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Activist ~ Author ~ Composer ~ Guitarist ~ Singer ~ Songwriter
The Best Is Yet To Come...
For those looking for the, meat n' potatoes...I wear a lot of different hats. Some, fit better than others. There is a lengthy bio stretched throughout the rest of this site but in a nutshell, I am, as the line above states, an activist, author, composer etc. Throughout my life I've done them all with varying degrees of concern, interest and success.
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You're not going to find an abundance of pictures of me, either here, or online. Unless someone else randomly took them and sent me a copy, or they posted them themselves, there just aren't that many floatin' around. I've never been the picture taking kind. Even hated having those ridiculous school pictures made when I was a kid. Standing backstage one night with Kris Kristofferson and Billy Swan a woman fumbled and fidgeted with her camera attempting to take a picture of the three of us. Finally Kris spoke up, "Lady, if you would dear, time is fleeting, and ya' know, the Indians believed taking your picture steals your soul, and I ain't got a lot left." The pic above, by the way, was taken at The Commodore in Nashville in 2010. The shot below is of yours truly, in 1982, working with one of the finest, truest voices I ever had the delight of making music with, B. J. Thomas.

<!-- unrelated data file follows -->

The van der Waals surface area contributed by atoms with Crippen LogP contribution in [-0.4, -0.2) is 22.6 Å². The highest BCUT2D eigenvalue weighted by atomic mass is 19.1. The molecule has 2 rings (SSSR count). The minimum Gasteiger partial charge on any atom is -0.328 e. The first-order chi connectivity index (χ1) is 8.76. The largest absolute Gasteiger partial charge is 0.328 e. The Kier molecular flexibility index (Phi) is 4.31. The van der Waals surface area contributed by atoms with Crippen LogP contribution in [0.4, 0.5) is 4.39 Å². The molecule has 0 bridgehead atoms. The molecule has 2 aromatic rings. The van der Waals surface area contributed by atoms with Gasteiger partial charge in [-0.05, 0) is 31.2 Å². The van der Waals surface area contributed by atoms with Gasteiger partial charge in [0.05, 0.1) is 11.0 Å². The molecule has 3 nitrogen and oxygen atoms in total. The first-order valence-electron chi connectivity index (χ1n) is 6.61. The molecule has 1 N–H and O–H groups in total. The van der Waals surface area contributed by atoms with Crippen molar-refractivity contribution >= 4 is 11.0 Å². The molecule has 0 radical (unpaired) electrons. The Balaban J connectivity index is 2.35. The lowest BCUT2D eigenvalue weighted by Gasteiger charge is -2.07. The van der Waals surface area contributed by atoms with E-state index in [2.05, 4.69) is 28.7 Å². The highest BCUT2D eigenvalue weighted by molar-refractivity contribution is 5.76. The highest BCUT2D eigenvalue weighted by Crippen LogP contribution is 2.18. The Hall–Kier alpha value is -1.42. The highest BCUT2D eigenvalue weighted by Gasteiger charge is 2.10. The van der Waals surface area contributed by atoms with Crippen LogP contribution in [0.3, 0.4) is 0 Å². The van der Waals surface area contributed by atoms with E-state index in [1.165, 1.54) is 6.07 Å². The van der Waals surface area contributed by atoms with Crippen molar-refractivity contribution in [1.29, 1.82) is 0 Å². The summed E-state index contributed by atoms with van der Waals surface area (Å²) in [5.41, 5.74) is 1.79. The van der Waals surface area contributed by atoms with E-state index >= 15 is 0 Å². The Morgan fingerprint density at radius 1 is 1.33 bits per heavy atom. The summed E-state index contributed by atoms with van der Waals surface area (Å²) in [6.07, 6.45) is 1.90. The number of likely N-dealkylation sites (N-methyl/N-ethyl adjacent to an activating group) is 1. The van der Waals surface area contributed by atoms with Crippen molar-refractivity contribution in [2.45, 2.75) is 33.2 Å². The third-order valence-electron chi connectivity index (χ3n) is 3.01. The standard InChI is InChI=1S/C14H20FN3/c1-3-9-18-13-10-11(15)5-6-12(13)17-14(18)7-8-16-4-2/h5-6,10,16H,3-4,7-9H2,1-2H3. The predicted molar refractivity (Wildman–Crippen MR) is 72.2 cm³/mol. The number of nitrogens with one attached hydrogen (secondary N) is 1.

Without a doubt, my proudest accomplishment as a songwriter...

Written in 2010 in Nashville for a children's charity event,
it is now being played regularly in over 40 countries worldwide every holiday season.
In 2012, it became the opening theme of the full length, family feature film,
The Adventures of Bailey: Christmas Hero.

I Wish Every Day Was Christmas

This is a version of, "I Wish Every Day Was Christmas", done January 16th, 2011 at the invitational Shoals Songwriter's Showcase in Muscle Shoals, Alabama. It was only the second time I had ever performed the song live having just written it about six weeks earlier and I just knew I'd never remember all the lyrics. As it was, in my humble opinion, it came off pretty well.
Officially, my last single release, Too Long Lonely.
(I say, officially, because this recording was released by the label in August of 2010. "Joshua's Sorrow", which you'll find a little further down the page, has yet to be released as a single on a label. It was recorded in the fall of 2011 and made available to the public in early 2012.)
Too Long Lonely

Music Was A Special Thing...